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Friday, May 20, 2022

Fuel Crisis: Temporary visas for foreign drivers extended in U-turn

The prime minister said the possibility of more visas for foreign drivers will be kept ‘under review’ (Picture: PA/Reuters)

Boris Johnson has refused to rule out relaxing immigration rules to help ease the UK’s supply crisis.

The prime minister said the possibility of more visas would be kept ‘under review’ after a scheme for 5,000 drivers to come over was extended.

In a dramatic U-turn, the government said the visas will run until the end of February instead of expiring on December 24 as originally planned.

The short duration of the initial offer drew widespread criticism, with European truckers saying they won’t leave stable jobs abroad to ‘pee in a bottle on the M25’.

Under the plan, 300 fuel drivers will be able to come to the UK from overseas ‘immediately’ and stay until March. Some 4,700 other visas intended for foreign food truck drivers will last from late October to the end of February.

The move is a major change in policy after ministers previously insisted they would not relax immigration rules in response to the crisis.

An estimated shortage of around 100,000 drivers has sown chaos throughout British supply chains, in everything from food to fuel.

Boris spoke about the driver shortage while on a visit to Leeds Hospital (Picture: Getty)

There have been lengthy queues at forecourts across the country for over a week due to a lack of drivers to deliver petrol, and industry bosses have warned the problem is getting worse in some areas.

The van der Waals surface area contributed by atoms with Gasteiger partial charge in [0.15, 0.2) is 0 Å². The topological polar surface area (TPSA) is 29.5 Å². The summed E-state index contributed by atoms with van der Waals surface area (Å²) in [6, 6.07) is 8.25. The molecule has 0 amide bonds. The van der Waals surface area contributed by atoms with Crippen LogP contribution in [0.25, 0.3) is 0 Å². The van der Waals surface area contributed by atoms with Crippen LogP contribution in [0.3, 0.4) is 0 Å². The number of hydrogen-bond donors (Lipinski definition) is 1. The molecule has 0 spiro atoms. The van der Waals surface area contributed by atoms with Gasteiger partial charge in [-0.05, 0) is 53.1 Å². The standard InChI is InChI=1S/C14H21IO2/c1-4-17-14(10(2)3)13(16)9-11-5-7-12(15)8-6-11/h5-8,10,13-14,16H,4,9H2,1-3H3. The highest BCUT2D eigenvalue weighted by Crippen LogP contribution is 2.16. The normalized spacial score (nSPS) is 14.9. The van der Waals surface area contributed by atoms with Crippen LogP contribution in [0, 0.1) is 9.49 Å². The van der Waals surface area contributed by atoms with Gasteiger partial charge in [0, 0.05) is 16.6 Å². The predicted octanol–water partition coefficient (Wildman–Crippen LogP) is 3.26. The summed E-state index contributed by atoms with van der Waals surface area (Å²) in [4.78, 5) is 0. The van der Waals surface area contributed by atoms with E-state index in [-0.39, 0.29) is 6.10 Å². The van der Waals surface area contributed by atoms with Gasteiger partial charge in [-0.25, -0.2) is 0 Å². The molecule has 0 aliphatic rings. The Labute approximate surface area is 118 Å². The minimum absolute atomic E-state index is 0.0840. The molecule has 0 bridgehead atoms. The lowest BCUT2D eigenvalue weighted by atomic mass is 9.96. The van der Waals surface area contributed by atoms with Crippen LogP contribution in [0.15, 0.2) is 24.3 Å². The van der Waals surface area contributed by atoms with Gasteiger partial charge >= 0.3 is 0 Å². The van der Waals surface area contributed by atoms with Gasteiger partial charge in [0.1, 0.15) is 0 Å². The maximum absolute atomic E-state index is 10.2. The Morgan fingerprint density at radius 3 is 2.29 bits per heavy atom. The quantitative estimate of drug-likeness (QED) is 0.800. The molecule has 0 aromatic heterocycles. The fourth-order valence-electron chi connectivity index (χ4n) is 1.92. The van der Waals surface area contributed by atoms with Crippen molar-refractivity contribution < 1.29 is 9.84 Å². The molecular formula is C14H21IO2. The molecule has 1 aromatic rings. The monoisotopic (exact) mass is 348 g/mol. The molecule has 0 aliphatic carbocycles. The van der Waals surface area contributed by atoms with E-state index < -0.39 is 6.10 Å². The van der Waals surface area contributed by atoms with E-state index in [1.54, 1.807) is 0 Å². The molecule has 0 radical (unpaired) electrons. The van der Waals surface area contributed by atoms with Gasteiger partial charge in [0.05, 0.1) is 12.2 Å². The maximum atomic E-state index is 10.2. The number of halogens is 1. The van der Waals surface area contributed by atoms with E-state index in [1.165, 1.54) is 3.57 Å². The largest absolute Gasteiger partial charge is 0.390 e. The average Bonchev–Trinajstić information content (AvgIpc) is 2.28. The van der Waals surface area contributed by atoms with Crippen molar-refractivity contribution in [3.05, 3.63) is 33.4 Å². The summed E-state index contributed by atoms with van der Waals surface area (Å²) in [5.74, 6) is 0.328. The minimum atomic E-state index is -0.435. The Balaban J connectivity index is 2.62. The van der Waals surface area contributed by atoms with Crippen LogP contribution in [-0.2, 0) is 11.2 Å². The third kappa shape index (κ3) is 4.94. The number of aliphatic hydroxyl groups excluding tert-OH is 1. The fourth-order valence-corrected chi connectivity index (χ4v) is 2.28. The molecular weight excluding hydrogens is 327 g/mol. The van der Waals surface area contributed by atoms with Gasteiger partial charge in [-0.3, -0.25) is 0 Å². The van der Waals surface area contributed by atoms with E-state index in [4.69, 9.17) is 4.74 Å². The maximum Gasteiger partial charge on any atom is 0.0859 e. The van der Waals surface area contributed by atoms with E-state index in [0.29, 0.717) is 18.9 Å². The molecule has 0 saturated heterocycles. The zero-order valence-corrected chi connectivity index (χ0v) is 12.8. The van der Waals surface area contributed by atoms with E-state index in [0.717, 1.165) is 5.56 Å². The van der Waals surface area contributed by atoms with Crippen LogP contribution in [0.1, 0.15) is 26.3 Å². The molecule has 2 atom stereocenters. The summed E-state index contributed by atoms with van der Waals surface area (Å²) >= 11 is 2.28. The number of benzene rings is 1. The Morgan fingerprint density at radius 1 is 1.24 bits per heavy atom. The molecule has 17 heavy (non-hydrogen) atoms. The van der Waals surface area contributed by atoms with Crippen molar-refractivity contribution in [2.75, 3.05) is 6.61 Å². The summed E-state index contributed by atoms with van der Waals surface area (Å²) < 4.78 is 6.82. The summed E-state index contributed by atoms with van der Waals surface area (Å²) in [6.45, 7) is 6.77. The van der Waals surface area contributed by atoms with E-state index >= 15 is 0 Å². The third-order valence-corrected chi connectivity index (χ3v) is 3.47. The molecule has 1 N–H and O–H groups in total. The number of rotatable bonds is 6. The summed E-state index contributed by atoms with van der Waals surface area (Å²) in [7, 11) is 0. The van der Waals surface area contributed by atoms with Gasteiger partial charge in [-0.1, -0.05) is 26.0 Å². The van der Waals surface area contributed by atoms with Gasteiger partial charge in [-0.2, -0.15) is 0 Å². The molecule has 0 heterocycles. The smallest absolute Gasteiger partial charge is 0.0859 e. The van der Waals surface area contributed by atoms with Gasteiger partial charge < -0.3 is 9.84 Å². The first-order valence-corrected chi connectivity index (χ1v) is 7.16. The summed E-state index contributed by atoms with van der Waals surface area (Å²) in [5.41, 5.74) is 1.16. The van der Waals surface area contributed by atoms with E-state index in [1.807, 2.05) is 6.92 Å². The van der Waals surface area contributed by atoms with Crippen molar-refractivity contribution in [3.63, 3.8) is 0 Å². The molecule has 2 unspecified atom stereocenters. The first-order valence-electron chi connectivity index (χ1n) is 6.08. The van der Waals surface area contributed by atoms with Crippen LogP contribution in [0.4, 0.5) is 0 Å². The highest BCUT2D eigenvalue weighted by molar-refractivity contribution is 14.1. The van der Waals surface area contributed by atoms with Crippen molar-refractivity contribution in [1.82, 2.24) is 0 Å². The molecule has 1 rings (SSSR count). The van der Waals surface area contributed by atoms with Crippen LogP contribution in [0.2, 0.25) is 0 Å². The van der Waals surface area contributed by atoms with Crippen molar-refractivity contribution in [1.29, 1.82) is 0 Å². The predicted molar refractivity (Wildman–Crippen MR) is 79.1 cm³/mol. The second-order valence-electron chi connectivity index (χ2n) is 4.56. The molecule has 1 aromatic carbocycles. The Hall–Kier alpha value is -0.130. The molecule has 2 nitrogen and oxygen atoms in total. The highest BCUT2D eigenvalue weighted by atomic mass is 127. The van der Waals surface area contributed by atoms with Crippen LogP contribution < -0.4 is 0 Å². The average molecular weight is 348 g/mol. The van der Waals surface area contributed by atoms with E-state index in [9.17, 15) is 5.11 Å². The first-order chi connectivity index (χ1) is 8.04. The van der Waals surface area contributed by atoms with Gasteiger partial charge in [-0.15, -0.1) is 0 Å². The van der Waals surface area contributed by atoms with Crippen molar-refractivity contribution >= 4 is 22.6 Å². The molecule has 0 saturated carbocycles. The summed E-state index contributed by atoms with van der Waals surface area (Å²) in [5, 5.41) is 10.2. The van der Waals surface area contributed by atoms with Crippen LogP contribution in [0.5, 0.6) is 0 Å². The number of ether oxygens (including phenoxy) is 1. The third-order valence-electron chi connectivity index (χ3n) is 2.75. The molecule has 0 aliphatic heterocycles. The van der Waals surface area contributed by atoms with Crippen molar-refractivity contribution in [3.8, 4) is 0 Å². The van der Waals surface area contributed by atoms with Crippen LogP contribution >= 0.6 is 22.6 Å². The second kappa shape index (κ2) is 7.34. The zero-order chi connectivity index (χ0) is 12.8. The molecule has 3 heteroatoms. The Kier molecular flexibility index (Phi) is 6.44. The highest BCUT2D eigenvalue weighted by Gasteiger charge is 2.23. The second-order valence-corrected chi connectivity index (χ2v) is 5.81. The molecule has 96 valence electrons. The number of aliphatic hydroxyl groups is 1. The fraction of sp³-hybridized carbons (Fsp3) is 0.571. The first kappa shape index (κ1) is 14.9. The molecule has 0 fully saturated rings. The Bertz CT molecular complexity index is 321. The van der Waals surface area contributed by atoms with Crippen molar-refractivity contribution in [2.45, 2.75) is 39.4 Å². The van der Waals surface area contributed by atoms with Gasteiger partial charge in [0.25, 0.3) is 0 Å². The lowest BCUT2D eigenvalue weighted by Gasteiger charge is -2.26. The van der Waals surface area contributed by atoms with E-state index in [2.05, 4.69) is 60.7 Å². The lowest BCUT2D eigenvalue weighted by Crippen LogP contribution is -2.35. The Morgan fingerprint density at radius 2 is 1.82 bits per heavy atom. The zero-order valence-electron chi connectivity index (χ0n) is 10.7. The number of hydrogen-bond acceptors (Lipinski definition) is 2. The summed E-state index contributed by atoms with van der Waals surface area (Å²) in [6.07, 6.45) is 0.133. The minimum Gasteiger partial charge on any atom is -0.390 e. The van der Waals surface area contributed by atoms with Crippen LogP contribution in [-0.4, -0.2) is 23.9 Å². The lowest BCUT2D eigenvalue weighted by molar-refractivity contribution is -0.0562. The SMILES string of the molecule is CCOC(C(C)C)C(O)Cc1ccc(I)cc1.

In recent months, the driver shortage has seen Nando’s run dry of chicken while McDonald’s ran out of milkshakes. Supermarket shelves have also looked barren, and fears have grown that they will not be stocked as usual in the run-up to Christmas.

Asked on Saturday whether he would rule out further relaxations to immigration rules, Mr Johnson said the possibility of more visas would be kept ‘under review’.

‘What we have now is a system that allows us to control immigration,’ he said.

‘That gives us flexibility – we can open up our markets if we need to. And, of course, we’ll keep everything under review.’

But the prime minister insisted he does not want to see a return to ‘a lot of low-wage immigration’, stressing that visas will not be the long-term solution.

He said: ‘What we don’t want to do is go back to a situation in which we basically allowed the road haulage industry to be sustained with a lot of low wage immigration.

‘That meant that wages didn’t go up and facilities, standards and the quality of the job didn’t go up.

‘So the weird thing is now that people don’t want to go into the road haulage industry, don’t want to be lorry drivers, precisely because we’ve had that massive immigration approach and held wages down and held the quality of the job down.

‘So we want to see an improvement, we want to see investments in facilities.

‘And what you’re now starting to see is, for the first time in over a decade, you’re seeing wages going up around the country, and that is fundamentally a good thing.

‘That’s what we need. Wages are going up faster for those on the lower incomes and that is what we mean by levelling up.’

The military has been drafted in to help with a fuel crisis sparked by a HGV fuel driver shortage (Picture: Getty)
The fuel shortage has sparked a panic buying frenzy (Picture: Reuters)

Tens of thousands of drivers left the UK after Brexit to go back to their homes in the EU, pressuring an industry already facing long-term staffing issues due to poor pay and conditions.